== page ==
Six ways you can make small-scale property development projects stand out
They say small is beautiful, but perhaps small is realistic might be more accurate when it comes to homebuyers looking to take that first step onto the housing ladder.
As a developer, catering for this segment of the market can be an attractive proposition. But there are others with similar ideas. How do you give your beautiful new flats the best chance of standing out, and what will make a buyer opt for one of your properties rather than the others on offer?
Here are six ideas, but you need to work them into your early-stage planning.
1) Install premium appliances
Top-of-the-range washing machines are all very nice, but what about the budget? Well, here’s where branding can work in your favour. Of course, premium brands such as Bosch, Neff, AEG, and Siemens cost more, and they’re not what most people would expect to find in basic flats.
Yet all of these brands offer entry-level models that, while light on features, are heavy on brand cachet and don’t cost a great deal more. Your customers will notice the brand, not the model, and it can help lift the perceived quality of the entire home.
2) Maximise lighting quality
You should take time to work with your design team on maximising the amount of light you’re getting into your units. It’s not just natural light you need to worry about; a few strategically placed downlighters can make a real difference.
That said, don’t spend money unnecessarily: I recall one developer who blew a small fortune on sophisticated mood lighting, forgetting that viewings would be happening in daylight hours.
3) Maximise storage space
Cat swinging is not something that happens much in smaller flats and houses, where storage space also comes at a premium. In particular, larger items like vacuum cleaners and suitcases struggle to find a home and so tend to lie around, cluttering up the place.
Thinking about storage space at the earliest design stage can pay dividends since it can both add value and differentiate you from others on the market. Even the smallest spaces can be used for storage, so don’t feel embarrassed about creating a small or narrow cupboard: it will still be useful.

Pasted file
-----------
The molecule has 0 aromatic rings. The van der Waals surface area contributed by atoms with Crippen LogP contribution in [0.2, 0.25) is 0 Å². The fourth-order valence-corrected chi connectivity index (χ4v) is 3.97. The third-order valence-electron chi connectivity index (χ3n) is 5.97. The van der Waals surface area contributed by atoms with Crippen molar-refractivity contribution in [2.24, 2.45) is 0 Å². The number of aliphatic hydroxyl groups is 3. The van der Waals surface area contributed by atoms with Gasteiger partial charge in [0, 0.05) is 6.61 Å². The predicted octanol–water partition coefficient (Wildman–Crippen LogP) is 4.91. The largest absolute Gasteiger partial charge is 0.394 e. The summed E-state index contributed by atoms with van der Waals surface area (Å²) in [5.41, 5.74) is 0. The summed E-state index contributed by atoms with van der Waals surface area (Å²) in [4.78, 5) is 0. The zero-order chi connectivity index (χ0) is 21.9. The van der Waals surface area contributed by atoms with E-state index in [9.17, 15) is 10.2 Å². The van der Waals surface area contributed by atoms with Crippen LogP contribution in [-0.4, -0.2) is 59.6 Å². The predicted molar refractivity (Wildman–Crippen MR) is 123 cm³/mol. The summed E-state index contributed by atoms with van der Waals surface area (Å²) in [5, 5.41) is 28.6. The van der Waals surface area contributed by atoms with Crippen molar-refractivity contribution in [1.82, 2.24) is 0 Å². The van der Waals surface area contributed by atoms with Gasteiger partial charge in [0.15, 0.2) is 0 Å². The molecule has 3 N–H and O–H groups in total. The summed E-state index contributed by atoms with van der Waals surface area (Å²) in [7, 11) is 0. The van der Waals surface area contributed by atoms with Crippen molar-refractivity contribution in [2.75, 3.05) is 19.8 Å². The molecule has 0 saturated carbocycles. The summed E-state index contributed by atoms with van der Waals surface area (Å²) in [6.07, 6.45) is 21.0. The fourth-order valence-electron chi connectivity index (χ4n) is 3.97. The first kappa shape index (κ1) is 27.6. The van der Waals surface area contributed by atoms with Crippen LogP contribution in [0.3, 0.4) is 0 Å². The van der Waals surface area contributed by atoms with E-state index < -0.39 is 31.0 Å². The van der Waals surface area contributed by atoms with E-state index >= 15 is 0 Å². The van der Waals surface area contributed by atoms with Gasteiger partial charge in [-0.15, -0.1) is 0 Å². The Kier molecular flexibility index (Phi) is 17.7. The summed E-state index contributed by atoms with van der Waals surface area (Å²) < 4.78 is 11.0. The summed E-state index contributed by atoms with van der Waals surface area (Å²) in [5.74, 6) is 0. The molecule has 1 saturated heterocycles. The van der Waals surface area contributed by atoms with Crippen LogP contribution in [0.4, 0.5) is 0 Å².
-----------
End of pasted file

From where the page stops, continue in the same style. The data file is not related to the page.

4) Make the most of heritage features
One aspect of converting a commercial property to residential is that you’re likely to inherit a few design features from the host building, often unavoidably so. But rather than being a negative, it’s possible to turn these into ‘heritage’ features that add character.
Think of the New York loft apartments or the old Thameside warehouses in central London. Not so many decades ago, these would have been perceived as about as far from des res as you could get. Today they command a premium, partly because of their location but also because of their character. So, make a point of retaining and celebrating the quirks and features of your building, and it will stand out from the more run-of-the-mill competition in purpose-built blocks.
5) Install bigger shower cubicles
Small homes usually come with small rooms, and bathrooms are no exception. Yet we all know how uncomfortable it is when you’re trying to take a shower in a cubicle that’s barely big enough to turn around in. Instead, make a point of going large on the shower front so that its size is immediately noticeable when you walk into the room.
Naturally, this will mean pinching space from somewhere else. Still, it’s unlikely to be a colossal compromise – even a large shower doesn’t take up a vast amount of space. But I guarantee you it’s something that people will notice, and it can make a difference to a home’s saleability.
6) Go for quality splashbacks
We always install deeper than usual splashbacks in our kitchens, as not only do they look better, they’re also more practical. Another item we include is a frosted glass splashback behind the hob, as this adds a quality touch without costing a fortune.
These are simple ideas but remember to consider these things at the design stage so you can incorporate them from the outset.
Ritchie Clapson CEng MIStructE is a veteran property developer of almost 40 years and co-founder of propertyCEO, a nationwide property development and training company that helps people create a successful property development business in their spare time.
propertyCEO makes use of students’ existing life skills while teaching them the property, business, and mindset knowledge they need to undertake small scale developments successfully, with the emphasis on utilising existing permitted development rights to minimize risk and maximize returns.
Photo by Philipp Berndt